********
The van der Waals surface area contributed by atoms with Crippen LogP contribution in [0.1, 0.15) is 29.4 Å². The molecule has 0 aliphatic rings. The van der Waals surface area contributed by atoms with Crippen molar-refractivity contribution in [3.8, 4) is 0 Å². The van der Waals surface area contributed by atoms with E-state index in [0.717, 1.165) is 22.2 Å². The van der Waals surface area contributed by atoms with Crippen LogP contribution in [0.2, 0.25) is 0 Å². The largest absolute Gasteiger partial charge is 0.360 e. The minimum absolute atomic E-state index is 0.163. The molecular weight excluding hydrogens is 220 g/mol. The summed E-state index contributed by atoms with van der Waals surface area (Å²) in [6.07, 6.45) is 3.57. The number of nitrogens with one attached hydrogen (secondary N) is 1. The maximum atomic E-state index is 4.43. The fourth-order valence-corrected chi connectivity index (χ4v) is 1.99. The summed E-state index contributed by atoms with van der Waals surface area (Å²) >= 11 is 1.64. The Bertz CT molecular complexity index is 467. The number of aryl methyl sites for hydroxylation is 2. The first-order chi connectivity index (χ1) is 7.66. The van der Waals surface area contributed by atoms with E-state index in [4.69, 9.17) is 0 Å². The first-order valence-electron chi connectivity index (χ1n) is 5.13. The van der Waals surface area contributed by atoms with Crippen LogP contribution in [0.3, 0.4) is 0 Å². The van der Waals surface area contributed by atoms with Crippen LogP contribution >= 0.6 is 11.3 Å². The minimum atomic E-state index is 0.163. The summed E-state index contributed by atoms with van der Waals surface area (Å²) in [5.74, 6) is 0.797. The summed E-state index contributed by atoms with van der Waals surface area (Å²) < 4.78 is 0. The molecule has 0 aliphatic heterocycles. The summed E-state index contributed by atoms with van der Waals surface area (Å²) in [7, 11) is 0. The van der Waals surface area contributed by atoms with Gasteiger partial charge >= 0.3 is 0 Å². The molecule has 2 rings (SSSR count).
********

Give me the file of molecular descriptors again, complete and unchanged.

The van der Waals surface area contributed by atoms with Crippen LogP contribution in [0.1, 0.15) is 29.4 Å². The molecule has 0 aliphatic rings. The van der Waals surface area contributed by atoms with Crippen molar-refractivity contribution in [3.8, 4) is 0 Å². The van der Waals surface area contributed by atoms with E-state index in [0.717, 1.165) is 22.2 Å². The van der Waals surface area contributed by atoms with Crippen LogP contribution in [0.2, 0.25) is 0 Å². The largest absolute Gasteiger partial charge is 0.360 e. The minimum absolute atomic E-state index is 0.163. The molecular weight excluding hydrogens is 220 g/mol. The summed E-state index contributed by atoms with van der Waals surface area (Å²) in [6.07, 6.45) is 3.57. The number of nitrogens with one attached hydrogen (secondary N) is 1. The maximum atomic E-state index is 4.43. The fourth-order valence-corrected chi connectivity index (χ4v) is 1.99. The summed E-state index contributed by atoms with van der Waals surface area (Å²) >= 11 is 1.64. The Bertz CT molecular complexity index is 467. The number of aryl methyl sites for hydroxylation is 2. The first-order chi connectivity index (χ1) is 7.66. The van der Waals surface area contributed by atoms with E-state index in [4.69, 9.17) is 0 Å². The first-order valence-electron chi connectivity index (χ1n) is 5.13. The van der Waals surface area contributed by atoms with Crippen LogP contribution in [0.3, 0.4) is 0 Å². The van der Waals surface area contributed by atoms with Crippen LogP contribution >= 0.6 is 11.3 Å². The minimum atomic E-state index is 0.163. The summed E-state index contributed by atoms with van der Waals surface area (Å²) in [5.74, 6) is 0.797. The summed E-state index contributed by atoms with van der Waals surface area (Å²) < 4.78 is 0. The molecule has 0 aliphatic heterocycles. The summed E-state index contributed by atoms with van der Waals surface area (Å²) in [7, 11) is 0. The van der Waals surface area contributed by atoms with Gasteiger partial charge >= 0.3 is 0 Å². The molecule has 2 rings (SSSR count).